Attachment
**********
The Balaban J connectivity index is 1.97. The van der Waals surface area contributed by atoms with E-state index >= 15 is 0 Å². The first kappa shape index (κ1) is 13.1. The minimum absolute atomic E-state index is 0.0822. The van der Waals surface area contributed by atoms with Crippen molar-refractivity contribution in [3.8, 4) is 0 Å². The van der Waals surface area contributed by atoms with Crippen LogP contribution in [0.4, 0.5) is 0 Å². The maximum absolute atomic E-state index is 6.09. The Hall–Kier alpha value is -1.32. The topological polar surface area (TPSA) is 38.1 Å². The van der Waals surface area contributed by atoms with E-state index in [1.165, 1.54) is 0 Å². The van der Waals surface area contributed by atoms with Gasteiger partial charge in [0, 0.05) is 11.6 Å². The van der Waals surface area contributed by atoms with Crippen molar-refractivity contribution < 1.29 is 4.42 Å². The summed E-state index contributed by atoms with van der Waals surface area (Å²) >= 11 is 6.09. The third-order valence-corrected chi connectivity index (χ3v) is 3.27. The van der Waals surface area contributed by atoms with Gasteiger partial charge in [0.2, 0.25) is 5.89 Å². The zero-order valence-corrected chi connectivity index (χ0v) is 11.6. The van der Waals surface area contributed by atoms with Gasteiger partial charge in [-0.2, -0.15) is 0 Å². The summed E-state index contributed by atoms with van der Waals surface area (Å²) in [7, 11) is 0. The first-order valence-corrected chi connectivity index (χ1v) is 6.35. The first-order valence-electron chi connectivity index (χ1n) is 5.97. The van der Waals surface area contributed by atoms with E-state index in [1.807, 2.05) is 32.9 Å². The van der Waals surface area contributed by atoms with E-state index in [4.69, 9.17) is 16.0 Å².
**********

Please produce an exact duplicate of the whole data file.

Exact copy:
The Balaban J connectivity index is 1.97. The van der Waals surface area contributed by atoms with E-state index >= 15 is 0 Å². The first kappa shape index (κ1) is 13.1. The minimum absolute atomic E-state index is 0.0822. The van der Waals surface area contributed by atoms with Crippen molar-refractivity contribution in [3.8, 4) is 0 Å². The van der Waals surface area contributed by atoms with Crippen LogP contribution in [0.4, 0.5) is 0 Å². The maximum absolute atomic E-state index is 6.09. The Hall–Kier alpha value is -1.32. The topological polar surface area (TPSA) is 38.1 Å². The van der Waals surface area contributed by atoms with E-state index in [1.165, 1.54) is 0 Å². The van der Waals surface area contributed by atoms with Gasteiger partial charge in [0, 0.05) is 11.6 Å². The van der Waals surface area contributed by atoms with Crippen molar-refractivity contribution < 1.29 is 4.42 Å². The summed E-state index contributed by atoms with van der Waals surface area (Å²) >= 11 is 6.09. The third-order valence-corrected chi connectivity index (χ3v) is 3.27. The van der Waals surface area contributed by atoms with Gasteiger partial charge in [0.2, 0.25) is 5.89 Å². The zero-order valence-corrected chi connectivity index (χ0v) is 11.6. The van der Waals surface area contributed by atoms with Gasteiger partial charge in [-0.2, -0.15) is 0 Å². The summed E-state index contributed by atoms with van der Waals surface area (Å²) in [7, 11) is 0. The first-order valence-corrected chi connectivity index (χ1v) is 6.35. The first-order valence-electron chi connectivity index (χ1n) is 5.97. The van der Waals surface area contributed by atoms with E-state index in [1.807, 2.05) is 32.9 Å². The van der Waals surface area contributed by atoms with E-state index in [4.69, 9.17) is 16.0 Å².